Cyclodextrin Inclusion Complexes with Antibiotics and Antibacterial Agents as Drug-Delivery Systems—A Pharmaceutical Perspective
Cyclodextrins (CDs) are a family of cyclic oligosaccharides, consisting of a macrocyclic ring of glucose subunits linked by α-1,4 glycosidic bonds. The shape of CD molecules is similar to a truncated cone with a hydrophobic inner cavity and a hydrophilic surface, which allows the formation of inclusion complexes with various molecules. This review article summarises over 200 reports published by the end of 2021 that discuss the complexation of CDs with antibiotics and antibacterial agents, including beta-lactams, tetracyclines, quinolones, macrolides, aminoglycosides, glycopeptides, polypeptides, nitroimidazoles, and oxazolidinones. The review focuses on drug-delivery applications such as improving solubility, modifying the drug-release profile, slowing down the degradation of the drug, improving biological membrane permeability, and enhancing antimicrobial activity. In addition to simple drug/CD combinations, ternary systems with additional auxiliary substances have been described, as well as more sophisticated drug-delivery systems including nanosponges, nanofibres, nanoparticles, microparticles, liposomes, hydrogels, and macromolecules. Depending on the desired properties of the drug product, an accelerated or prolonged dissolution profile can be achieved when combining CD with antibiotics or antimicrobial agents.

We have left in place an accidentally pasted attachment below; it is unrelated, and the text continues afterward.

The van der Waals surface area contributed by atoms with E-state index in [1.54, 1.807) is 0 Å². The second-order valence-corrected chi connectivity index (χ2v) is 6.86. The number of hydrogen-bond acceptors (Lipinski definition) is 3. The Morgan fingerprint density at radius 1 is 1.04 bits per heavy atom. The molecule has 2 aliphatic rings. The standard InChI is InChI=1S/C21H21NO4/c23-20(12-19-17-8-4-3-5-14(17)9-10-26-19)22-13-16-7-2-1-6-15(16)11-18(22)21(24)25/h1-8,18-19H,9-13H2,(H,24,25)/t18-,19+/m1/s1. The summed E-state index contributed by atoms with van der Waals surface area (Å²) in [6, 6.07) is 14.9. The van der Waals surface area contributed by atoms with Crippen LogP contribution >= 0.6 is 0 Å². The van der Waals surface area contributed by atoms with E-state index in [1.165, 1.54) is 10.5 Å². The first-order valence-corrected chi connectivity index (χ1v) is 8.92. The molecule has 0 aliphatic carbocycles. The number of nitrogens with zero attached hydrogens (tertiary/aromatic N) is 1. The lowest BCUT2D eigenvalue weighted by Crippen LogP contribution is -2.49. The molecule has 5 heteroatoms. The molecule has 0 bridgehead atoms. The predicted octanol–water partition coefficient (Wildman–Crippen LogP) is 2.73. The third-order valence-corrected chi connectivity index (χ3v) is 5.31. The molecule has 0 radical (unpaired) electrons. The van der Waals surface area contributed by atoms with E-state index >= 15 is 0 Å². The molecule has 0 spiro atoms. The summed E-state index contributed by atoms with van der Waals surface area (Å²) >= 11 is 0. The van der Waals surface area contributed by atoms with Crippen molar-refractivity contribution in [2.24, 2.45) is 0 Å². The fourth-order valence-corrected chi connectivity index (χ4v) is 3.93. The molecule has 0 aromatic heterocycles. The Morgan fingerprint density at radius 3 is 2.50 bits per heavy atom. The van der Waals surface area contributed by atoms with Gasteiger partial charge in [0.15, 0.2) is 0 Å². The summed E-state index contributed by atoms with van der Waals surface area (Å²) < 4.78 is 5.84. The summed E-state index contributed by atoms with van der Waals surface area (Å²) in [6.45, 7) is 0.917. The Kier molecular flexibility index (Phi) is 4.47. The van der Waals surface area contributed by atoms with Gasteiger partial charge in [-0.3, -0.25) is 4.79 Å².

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Boczar, D.; Michalska, K. Cyclodextrin Inclusion Complexes with Antibiotics and Antibacterial Agents as Drug-Delivery Systems—A Pharmaceutical Perspective. Pharmaceutics 2022, 14, 1389. https://doi.org/10.3390/pharmaceutics14071389